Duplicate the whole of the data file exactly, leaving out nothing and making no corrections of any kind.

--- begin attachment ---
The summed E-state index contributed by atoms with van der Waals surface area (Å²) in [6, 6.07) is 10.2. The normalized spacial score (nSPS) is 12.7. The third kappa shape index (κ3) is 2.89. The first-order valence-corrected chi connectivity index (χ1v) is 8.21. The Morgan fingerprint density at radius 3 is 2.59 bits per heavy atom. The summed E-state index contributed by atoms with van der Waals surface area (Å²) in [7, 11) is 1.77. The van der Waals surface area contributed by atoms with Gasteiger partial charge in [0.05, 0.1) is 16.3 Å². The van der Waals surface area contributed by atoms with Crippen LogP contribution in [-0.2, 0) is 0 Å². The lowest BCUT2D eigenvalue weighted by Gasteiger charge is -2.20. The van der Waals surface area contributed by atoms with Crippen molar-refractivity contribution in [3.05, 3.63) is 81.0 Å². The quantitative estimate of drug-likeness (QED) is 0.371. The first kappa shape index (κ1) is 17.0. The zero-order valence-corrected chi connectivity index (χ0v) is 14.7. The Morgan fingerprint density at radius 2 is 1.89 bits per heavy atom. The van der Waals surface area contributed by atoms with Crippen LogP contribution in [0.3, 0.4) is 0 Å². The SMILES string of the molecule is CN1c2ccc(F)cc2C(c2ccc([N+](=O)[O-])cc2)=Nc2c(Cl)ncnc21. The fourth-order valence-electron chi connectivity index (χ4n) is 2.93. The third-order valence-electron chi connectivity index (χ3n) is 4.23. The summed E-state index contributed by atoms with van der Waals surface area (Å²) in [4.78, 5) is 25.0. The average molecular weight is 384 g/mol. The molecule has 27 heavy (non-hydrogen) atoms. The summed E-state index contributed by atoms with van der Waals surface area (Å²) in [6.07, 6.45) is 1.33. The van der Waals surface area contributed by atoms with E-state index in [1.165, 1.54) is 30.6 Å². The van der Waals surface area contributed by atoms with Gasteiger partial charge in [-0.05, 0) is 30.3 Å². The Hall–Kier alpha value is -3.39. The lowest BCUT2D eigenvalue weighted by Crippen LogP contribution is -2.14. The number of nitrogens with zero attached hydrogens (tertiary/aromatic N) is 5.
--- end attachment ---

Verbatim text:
The summed E-state index contributed by atoms with van der Waals surface area (Å²) in [6, 6.07) is 10.2. The normalized spacial score (nSPS) is 12.7. The third kappa shape index (κ3) is 2.89. The first-order valence-corrected chi connectivity index (χ1v) is 8.21. The Morgan fingerprint density at radius 3 is 2.59 bits per heavy atom. The summed E-state index contributed by atoms with van der Waals surface area (Å²) in [7, 11) is 1.77. The van der Waals surface area contributed by atoms with Gasteiger partial charge in [0.05, 0.1) is 16.3 Å². The van der Waals surface area contributed by atoms with Crippen LogP contribution in [-0.2, 0) is 0 Å². The lowest BCUT2D eigenvalue weighted by Gasteiger charge is -2.20. The van der Waals surface area contributed by atoms with Crippen molar-refractivity contribution in [3.05, 3.63) is 81.0 Å². The quantitative estimate of drug-likeness (QED) is 0.371. The first kappa shape index (κ1) is 17.0. The zero-order valence-corrected chi connectivity index (χ0v) is 14.7. The Morgan fingerprint density at radius 2 is 1.89 bits per heavy atom. The van der Waals surface area contributed by atoms with Crippen LogP contribution in [0.3, 0.4) is 0 Å². The SMILES string of the molecule is CN1c2ccc(F)cc2C(c2ccc([N+](=O)[O-])cc2)=Nc2c(Cl)ncnc21. The fourth-order valence-electron chi connectivity index (χ4n) is 2.93. The third-order valence-electron chi connectivity index (χ3n) is 4.23. The summed E-state index contributed by atoms with van der Waals surface area (Å²) in [4.78, 5) is 25.0. The average molecular weight is 384 g/mol. The molecule has 27 heavy (non-hydrogen) atoms. The summed E-state index contributed by atoms with van der Waals surface area (Å²) in [6.07, 6.45) is 1.33. The van der Waals surface area contributed by atoms with E-state index in [1.165, 1.54) is 30.6 Å². The van der Waals surface area contributed by atoms with Gasteiger partial charge in [-0.05, 0) is 30.3 Å². The Hall–Kier alpha value is -3.39. The lowest BCUT2D eigenvalue weighted by Crippen LogP contribution is -2.14. The number of nitrogens with zero attached hydrogens (tertiary/aromatic N) is 5.